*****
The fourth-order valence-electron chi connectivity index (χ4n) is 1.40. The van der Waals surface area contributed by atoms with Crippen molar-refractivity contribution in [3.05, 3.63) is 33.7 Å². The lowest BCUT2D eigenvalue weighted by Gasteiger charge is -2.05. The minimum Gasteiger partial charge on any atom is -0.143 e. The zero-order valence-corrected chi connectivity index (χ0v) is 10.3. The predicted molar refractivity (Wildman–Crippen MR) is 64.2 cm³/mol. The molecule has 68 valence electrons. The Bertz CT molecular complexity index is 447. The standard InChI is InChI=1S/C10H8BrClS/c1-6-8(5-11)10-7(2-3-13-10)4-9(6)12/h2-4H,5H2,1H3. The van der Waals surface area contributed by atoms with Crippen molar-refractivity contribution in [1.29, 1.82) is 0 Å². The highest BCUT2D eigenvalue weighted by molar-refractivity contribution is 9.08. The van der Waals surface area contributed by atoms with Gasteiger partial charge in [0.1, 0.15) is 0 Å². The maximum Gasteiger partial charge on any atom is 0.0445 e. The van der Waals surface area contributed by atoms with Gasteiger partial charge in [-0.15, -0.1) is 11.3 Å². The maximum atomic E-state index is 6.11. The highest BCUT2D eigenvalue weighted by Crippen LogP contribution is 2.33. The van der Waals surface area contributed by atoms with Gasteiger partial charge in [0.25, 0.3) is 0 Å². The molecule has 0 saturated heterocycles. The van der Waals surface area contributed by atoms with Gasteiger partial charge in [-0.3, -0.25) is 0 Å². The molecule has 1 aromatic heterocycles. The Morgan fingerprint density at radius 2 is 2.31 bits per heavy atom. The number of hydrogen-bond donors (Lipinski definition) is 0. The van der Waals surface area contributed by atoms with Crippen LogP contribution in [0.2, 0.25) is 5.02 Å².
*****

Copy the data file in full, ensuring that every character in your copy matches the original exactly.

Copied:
The fourth-order valence-electron chi connectivity index (χ4n) is 1.40. The van der Waals surface area contributed by atoms with Crippen molar-refractivity contribution in [3.05, 3.63) is 33.7 Å². The lowest BCUT2D eigenvalue weighted by Gasteiger charge is -2.05. The minimum Gasteiger partial charge on any atom is -0.143 e. The zero-order valence-corrected chi connectivity index (χ0v) is 10.3. The predicted molar refractivity (Wildman–Crippen MR) is 64.2 cm³/mol. The molecule has 68 valence electrons. The Bertz CT molecular complexity index is 447. The standard InChI is InChI=1S/C10H8BrClS/c1-6-8(5-11)10-7(2-3-13-10)4-9(6)12/h2-4H,5H2,1H3. The van der Waals surface area contributed by atoms with Crippen molar-refractivity contribution in [1.29, 1.82) is 0 Å². The highest BCUT2D eigenvalue weighted by molar-refractivity contribution is 9.08. The van der Waals surface area contributed by atoms with Gasteiger partial charge in [0.1, 0.15) is 0 Å². The maximum Gasteiger partial charge on any atom is 0.0445 e. The van der Waals surface area contributed by atoms with Gasteiger partial charge in [-0.15, -0.1) is 11.3 Å². The maximum atomic E-state index is 6.11. The highest BCUT2D eigenvalue weighted by Crippen LogP contribution is 2.33. The van der Waals surface area contributed by atoms with Gasteiger partial charge in [0.25, 0.3) is 0 Å². The molecule has 0 saturated heterocycles. The van der Waals surface area contributed by atoms with Gasteiger partial charge in [-0.3, -0.25) is 0 Å². The molecule has 1 aromatic heterocycles. The Morgan fingerprint density at radius 2 is 2.31 bits per heavy atom. The number of hydrogen-bond donors (Lipinski definition) is 0. The van der Waals surface area contributed by atoms with Crippen LogP contribution in [0.2, 0.25) is 5.02 Å².